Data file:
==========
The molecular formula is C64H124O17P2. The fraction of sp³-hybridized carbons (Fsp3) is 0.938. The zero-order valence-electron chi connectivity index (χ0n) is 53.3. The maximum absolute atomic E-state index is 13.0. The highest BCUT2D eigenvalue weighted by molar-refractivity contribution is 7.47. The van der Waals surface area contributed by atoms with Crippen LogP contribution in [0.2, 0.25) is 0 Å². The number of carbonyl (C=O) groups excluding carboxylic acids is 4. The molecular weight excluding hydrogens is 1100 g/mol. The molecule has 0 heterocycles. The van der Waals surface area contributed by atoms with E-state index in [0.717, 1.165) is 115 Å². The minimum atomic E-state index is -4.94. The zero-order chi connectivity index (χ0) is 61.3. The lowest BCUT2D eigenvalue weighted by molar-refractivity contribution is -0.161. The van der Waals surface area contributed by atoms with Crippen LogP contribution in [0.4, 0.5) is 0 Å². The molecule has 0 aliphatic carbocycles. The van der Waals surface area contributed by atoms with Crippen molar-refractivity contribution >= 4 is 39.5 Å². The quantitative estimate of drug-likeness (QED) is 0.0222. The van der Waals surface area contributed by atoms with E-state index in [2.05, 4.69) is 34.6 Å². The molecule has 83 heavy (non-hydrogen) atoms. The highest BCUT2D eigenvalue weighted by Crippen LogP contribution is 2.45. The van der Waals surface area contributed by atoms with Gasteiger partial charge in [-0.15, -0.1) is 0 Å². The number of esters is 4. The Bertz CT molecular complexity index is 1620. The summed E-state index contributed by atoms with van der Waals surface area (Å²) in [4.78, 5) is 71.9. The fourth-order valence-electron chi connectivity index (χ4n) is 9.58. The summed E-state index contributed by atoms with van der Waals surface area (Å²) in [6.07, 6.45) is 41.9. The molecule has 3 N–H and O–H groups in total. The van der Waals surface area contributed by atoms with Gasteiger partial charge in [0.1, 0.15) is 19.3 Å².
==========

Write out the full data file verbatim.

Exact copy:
The molecular formula is C64H124O17P2. The fraction of sp³-hybridized carbons (Fsp3) is 0.938. The zero-order valence-electron chi connectivity index (χ0n) is 53.3. The maximum absolute atomic E-state index is 13.0. The highest BCUT2D eigenvalue weighted by molar-refractivity contribution is 7.47. The van der Waals surface area contributed by atoms with Crippen LogP contribution in [0.2, 0.25) is 0 Å². The number of carbonyl (C=O) groups excluding carboxylic acids is 4. The molecular weight excluding hydrogens is 1100 g/mol. The molecule has 0 heterocycles. The van der Waals surface area contributed by atoms with E-state index in [0.717, 1.165) is 115 Å². The minimum atomic E-state index is -4.94. The zero-order chi connectivity index (χ0) is 61.3. The lowest BCUT2D eigenvalue weighted by molar-refractivity contribution is -0.161. The van der Waals surface area contributed by atoms with Crippen LogP contribution in [0.4, 0.5) is 0 Å². The molecule has 0 aliphatic carbocycles. The van der Waals surface area contributed by atoms with Crippen molar-refractivity contribution >= 4 is 39.5 Å². The quantitative estimate of drug-likeness (QED) is 0.0222. The van der Waals surface area contributed by atoms with E-state index in [2.05, 4.69) is 34.6 Å². The molecule has 83 heavy (non-hydrogen) atoms. The highest BCUT2D eigenvalue weighted by Crippen LogP contribution is 2.45. The van der Waals surface area contributed by atoms with Gasteiger partial charge in [-0.15, -0.1) is 0 Å². The number of esters is 4. The Bertz CT molecular complexity index is 1620. The summed E-state index contributed by atoms with van der Waals surface area (Å²) in [4.78, 5) is 71.9. The fourth-order valence-electron chi connectivity index (χ4n) is 9.58. The summed E-state index contributed by atoms with van der Waals surface area (Å²) in [6.07, 6.45) is 41.9. The molecule has 3 N–H and O–H groups in total. The van der Waals surface area contributed by atoms with Gasteiger partial charge in [0.1, 0.15) is 19.3 Å².